Nneka Jones, a Social Activist and Diverse Artist


There is the artwork. The story behind the artwork and the story that the artwork tells.

Nneka Jones

Art from culture

Nneka Jones satisfies her “cravings to create” by using art to mimic “our human experiences of everyday life with the aim of capturing the most realistic and pure versions of these encounters.” She is a Trinidadian activist and artist who has recently graduated from the University of Tampa in Florida, USA. She grew up in the melting pot of Port of Spain, Trinidad and Tobago and has always been influenced by different cultures.

These cultures are one of the main factors that has molded her art. She has an “astounding love for color and special attention to detail, as influenced by her culture, have always been prominent throughout her artistic journey.”

Jones has “been using art as a channel to create a more intimate connection between the Caribbean and the rest of the world.” She came to the U.S. on her own to pursue an artist career. Jones was told that she won’t be able to sustain herself in a future with art, according to her Adobe MAX presentation. Her sisters went to school for business, therefore she felt pressure to change to a marketing major. But her advisor saw something in her and suggested sticking with art. From then on, her art career took off and especially blew up around George Floyd’s death. This event brought her work to the public because these times of racial injustice in the U.S. showed that black female artists are under-represented.

Art diversity

Jones’s art mainly consists of girls and women of color. She does embroidery, mixed media, paintings and photography. But she specializes in “thread painting” which “blends embroidery thread to stitch stunning portraits of young girls, women, and the occasional celebrity,” Jones says. According to Colossal, her art shows that “the subjects wear somber faces and stare forward through the gaps of a bullseye or scope, symbols that serve a larger purpose” having to do with abuse. Jones says she uses condoms to “raise awareness of sexual abuse and sex trafficking of young girls of color.” This particular kind of art style of using unconventional materials has gotten her very far and noticed in her career.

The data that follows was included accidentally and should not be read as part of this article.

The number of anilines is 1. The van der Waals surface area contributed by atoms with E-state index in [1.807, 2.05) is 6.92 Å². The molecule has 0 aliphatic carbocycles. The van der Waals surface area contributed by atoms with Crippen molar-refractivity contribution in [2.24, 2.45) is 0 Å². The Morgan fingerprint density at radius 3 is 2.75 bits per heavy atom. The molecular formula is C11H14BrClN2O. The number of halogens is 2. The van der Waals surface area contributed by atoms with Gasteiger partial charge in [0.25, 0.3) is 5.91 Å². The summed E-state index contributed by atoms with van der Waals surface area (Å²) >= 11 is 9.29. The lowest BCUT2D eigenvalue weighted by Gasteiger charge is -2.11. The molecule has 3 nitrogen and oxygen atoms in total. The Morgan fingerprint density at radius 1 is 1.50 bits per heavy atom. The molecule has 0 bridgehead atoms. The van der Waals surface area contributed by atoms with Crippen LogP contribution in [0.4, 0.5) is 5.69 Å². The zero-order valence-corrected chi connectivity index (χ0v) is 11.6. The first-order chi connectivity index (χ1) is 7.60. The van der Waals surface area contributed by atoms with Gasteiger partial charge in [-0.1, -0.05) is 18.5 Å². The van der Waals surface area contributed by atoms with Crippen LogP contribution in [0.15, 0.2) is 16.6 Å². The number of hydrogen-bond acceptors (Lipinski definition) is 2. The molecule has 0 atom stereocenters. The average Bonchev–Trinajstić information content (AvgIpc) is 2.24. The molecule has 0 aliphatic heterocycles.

According to Jones, her hand-embroidered portraits are “an exploration of a contemporary approach to portraiture using a hand embroidery technique to create captivating, textured images.” Her website touches on why each medium is so special. For example, the target series is about her passion to raise awareness about the social and political issues surrounding sexual abuse victims and the rise of human trafficking. Her mixed-media paintings with condoms “pushes the boundaries of the purpose of art.” It also explores how different materials can “capture the eyes and mind of the viewer to raise awareness about issues of abuse that affect society,” Jones says.

The Trinidadian artist focuses on “the social and political issues affecting Caribbean society,” especially the issues having to do with the ways young girls of color experience the devastating effects of sexual abuse. She shows this by covering the subjects faces with targets.

Making art that has captivating imagery and symbolism catches peoples eyes. It shows that her art “is a call to action for everyone to become aware of sex trafficking and stand up against it,” Jones says.

I believe that contemporary artists, particularly those that consider themselves ‘activist artists,’ are important today for starting a conversation without using any words.

Nneka Jones


Jones won third place for the award of Artistic Excellence at the Gasparilla Festival of Arts in 2020. This is an outdoor museum in Tampa Bay, Fla. where hundreds of the world’s finest hand-selected artists gather. She was also a guest speaker at the Adobe MAX 2020 Conference, amongst the best in the art industry. She is “inspiring others by sharing how she turned her doubts into dreams, and made those dreams into reality.”

Another highlight of her career is when she made a piece for black visionaries and creators. This piece made it on the cover of Time Magazine in August 2020. It was for the special issue called “The New American Revolution” and was curated by Pharrell Williams. Each detail of the piece was hand embroidered to create the American flag, but left unfinished to show the revolution isn’t over. She was the first Trinidadian to be on the cover of Time Magazine.

“I believe that my artistic journey has only just begun and I am eager to explore my creative purpose in life, and to reach my ultimate goal of being an internationally renowned artist,” Jones says.

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